I am about to get technical, but I would love to know about the the visual design of the movie; what camera did you use to shoot, your relationship to the director of photography and how the movie was photographed.

We shot on the Arri Alexa. My relationship with my DP is the most important one on set, other than the actors. We are the ones making the movie together. David Feeney-Mosier shot this film, and he is very cool and collected and has great taste. I wanted a very stripped down approach for this film. There are a ton of one takes. Some are obvious, some are not. Our thought was, if it can be captured adequately in one shot, that is what we do.

What are you looking forward to the most about showing your movie here in Austin?

I am very interested to see peoples' reactions to the film. No one outside of a handful of friends and crewmembers have seen it.

After the film screens at SxSW, where is the film going to show next?

We have submitted to a bunch of festivals, but nothing we can announce yet.

If you could show your movie in any theater outside of Austin, where would you screen it and why?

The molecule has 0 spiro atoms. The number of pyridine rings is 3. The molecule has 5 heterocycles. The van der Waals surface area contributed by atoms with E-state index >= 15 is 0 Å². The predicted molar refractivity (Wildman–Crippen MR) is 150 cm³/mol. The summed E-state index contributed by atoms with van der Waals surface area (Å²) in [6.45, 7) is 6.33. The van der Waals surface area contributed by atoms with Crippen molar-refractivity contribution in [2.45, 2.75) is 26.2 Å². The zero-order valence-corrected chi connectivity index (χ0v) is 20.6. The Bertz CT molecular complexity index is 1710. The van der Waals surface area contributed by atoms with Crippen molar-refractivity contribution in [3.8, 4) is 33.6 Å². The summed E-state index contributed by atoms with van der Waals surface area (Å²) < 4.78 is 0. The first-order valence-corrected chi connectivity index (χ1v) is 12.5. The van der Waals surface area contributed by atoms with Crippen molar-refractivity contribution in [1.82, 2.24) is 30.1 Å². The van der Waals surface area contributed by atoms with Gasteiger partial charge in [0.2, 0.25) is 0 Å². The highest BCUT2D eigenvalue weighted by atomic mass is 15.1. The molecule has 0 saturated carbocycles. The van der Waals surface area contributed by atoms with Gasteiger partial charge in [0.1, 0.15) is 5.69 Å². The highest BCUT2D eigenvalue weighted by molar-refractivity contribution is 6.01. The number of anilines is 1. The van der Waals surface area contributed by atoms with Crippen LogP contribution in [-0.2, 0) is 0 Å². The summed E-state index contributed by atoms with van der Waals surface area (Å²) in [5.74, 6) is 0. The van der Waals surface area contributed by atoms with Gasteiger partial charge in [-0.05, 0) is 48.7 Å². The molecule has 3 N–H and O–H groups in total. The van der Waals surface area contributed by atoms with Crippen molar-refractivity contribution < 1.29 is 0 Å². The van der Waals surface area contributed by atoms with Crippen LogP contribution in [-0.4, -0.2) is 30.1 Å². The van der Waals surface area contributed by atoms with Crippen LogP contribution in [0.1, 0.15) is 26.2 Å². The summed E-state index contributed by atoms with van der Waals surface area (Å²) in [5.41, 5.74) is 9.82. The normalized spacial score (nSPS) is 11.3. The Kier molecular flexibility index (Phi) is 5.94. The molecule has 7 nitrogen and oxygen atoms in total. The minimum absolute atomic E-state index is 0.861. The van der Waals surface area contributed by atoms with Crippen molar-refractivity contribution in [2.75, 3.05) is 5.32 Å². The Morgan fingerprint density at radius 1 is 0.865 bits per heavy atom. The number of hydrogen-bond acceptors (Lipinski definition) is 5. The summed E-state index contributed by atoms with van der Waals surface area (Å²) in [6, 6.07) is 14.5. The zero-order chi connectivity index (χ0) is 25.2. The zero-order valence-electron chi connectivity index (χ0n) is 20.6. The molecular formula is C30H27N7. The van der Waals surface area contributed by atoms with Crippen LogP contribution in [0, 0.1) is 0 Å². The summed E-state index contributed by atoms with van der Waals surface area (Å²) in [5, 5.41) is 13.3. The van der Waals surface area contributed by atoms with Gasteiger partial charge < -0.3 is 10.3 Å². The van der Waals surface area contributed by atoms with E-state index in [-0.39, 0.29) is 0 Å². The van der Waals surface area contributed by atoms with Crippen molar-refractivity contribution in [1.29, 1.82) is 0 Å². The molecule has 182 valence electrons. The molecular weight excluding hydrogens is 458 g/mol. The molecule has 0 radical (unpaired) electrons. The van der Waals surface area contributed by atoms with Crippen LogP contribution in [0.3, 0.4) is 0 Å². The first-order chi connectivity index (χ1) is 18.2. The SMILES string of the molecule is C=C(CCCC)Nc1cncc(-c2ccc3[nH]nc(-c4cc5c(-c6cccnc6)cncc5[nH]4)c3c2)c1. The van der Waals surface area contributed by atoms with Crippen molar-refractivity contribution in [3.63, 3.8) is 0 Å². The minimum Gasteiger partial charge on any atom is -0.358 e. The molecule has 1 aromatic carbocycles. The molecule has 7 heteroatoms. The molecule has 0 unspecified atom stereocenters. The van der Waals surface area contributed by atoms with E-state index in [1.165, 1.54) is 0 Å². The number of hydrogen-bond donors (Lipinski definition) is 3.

The Walter Reade Theater, BAM Rose Cinemas, the Landmark Sunshine, the IFC Center, or with a time machine, the Ziegfeld. May the Ziegfeld rest in peace.

What would you say to someone who was talking or texting through a movie?

I always say something. I usually whisper loudly, "Please be quiet" or "Please put your phone away." They are being rude, but I try to be polite. If they are belligerent I'm not above telling the manager or leaving and getting my money back.

We have a lot of readers on our site looking to make movies. What is the ONE THING you would say to someone who is wanting to get into the filmmaking business as a piece of advice?

It has never been easier in the history of cinema to make a movie than it is right now. Don't wait for permission. Start with shorts shot outside, no lighting, with your friends. Just make as many as possible until you start getting good at it.

And finally, what is the greatest movie you have ever seen at a film festival?


Be sure to follow the progress of the film on Facebook and on Twitter at @chadwithtwoDs!

We hope you enjoyed this SxSW filmmaker interview in our interview series for our site. To see the entire series click on the Live Report sidebar on your right. We will have interviews posted all throughout the festival so be sure to visit us often for more coverage!

This is one of the many films screening at the 2016 SXSW in Austin, Texas taking place March 11-19. For more information on this film screening times, point your browser to or use the SxSW GO App for Android and iOS.

Jason Whyte,
Twitter: @jasonwhyte / Facebook: jasonwhyte / Instagram: jason.whyte

link directly to this feature at
originally posted: 03/08/16 11:20:56
last updated: 03/08/16 11:26:54